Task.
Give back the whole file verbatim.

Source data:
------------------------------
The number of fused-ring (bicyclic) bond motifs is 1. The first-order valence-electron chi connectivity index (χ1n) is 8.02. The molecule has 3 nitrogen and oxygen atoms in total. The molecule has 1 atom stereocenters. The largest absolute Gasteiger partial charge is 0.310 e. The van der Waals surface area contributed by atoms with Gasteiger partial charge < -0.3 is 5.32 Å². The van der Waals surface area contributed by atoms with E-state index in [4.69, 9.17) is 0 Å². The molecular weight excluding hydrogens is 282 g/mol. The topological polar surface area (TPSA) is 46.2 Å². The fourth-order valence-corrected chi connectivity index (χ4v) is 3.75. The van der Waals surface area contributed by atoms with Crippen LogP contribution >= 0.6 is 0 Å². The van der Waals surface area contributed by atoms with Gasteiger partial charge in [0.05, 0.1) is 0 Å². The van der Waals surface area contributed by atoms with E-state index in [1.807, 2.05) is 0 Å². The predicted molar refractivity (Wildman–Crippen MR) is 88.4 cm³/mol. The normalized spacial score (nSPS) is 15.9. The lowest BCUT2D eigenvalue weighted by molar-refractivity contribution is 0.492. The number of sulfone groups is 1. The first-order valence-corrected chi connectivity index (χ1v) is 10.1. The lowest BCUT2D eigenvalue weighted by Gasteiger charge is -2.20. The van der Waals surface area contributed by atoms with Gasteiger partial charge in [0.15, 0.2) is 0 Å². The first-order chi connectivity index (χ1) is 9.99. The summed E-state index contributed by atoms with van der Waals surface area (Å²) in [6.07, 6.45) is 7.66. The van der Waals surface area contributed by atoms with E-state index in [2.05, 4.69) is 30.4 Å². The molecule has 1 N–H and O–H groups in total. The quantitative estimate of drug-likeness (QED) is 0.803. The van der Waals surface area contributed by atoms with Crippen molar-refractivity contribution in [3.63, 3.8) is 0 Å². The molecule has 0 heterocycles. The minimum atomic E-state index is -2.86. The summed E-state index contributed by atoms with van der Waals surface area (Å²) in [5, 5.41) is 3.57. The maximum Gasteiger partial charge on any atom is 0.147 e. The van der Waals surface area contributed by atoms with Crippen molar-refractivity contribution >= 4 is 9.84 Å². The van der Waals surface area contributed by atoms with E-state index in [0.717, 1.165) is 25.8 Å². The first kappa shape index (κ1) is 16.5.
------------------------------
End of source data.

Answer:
The number of fused-ring (bicyclic) bond motifs is 1. The first-order valence-electron chi connectivity index (χ1n) is 8.02. The molecule has 3 nitrogen and oxygen atoms in total. The molecule has 1 atom stereocenters. The largest absolute Gasteiger partial charge is 0.310 e. The van der Waals surface area contributed by atoms with Gasteiger partial charge < -0.3 is 5.32 Å². The van der Waals surface area contributed by atoms with E-state index in [4.69, 9.17) is 0 Å². The molecular weight excluding hydrogens is 282 g/mol. The topological polar surface area (TPSA) is 46.2 Å². The fourth-order valence-corrected chi connectivity index (χ4v) is 3.75. The van der Waals surface area contributed by atoms with Crippen LogP contribution >= 0.6 is 0 Å². The van der Waals surface area contributed by atoms with Gasteiger partial charge in [0.05, 0.1) is 0 Å². The van der Waals surface area contributed by atoms with E-state index in [1.807, 2.05) is 0 Å². The predicted molar refractivity (Wildman–Crippen MR) is 88.4 cm³/mol. The normalized spacial score (nSPS) is 15.9. The lowest BCUT2D eigenvalue weighted by molar-refractivity contribution is 0.492. The number of sulfone groups is 1. The first-order valence-corrected chi connectivity index (χ1v) is 10.1. The lowest BCUT2D eigenvalue weighted by Gasteiger charge is -2.20. The van der Waals surface area contributed by atoms with Gasteiger partial charge in [0.15, 0.2) is 0 Å². The first-order chi connectivity index (χ1) is 9.99. The summed E-state index contributed by atoms with van der Waals surface area (Å²) in [6.07, 6.45) is 7.66. The van der Waals surface area contributed by atoms with E-state index in [2.05, 4.69) is 30.4 Å². The molecule has 1 N–H and O–H groups in total. The quantitative estimate of drug-likeness (QED) is 0.803. The van der Waals surface area contributed by atoms with Crippen molar-refractivity contribution in [3.63, 3.8) is 0 Å². The molecule has 0 heterocycles. The minimum atomic E-state index is -2.86. The summed E-state index contributed by atoms with van der Waals surface area (Å²) in [5, 5.41) is 3.57. The maximum Gasteiger partial charge on any atom is 0.147 e. The van der Waals surface area contributed by atoms with Crippen molar-refractivity contribution >= 4 is 9.84 Å². The van der Waals surface area contributed by atoms with E-state index in [0.717, 1.165) is 25.8 Å². The first kappa shape index (κ1) is 16.5.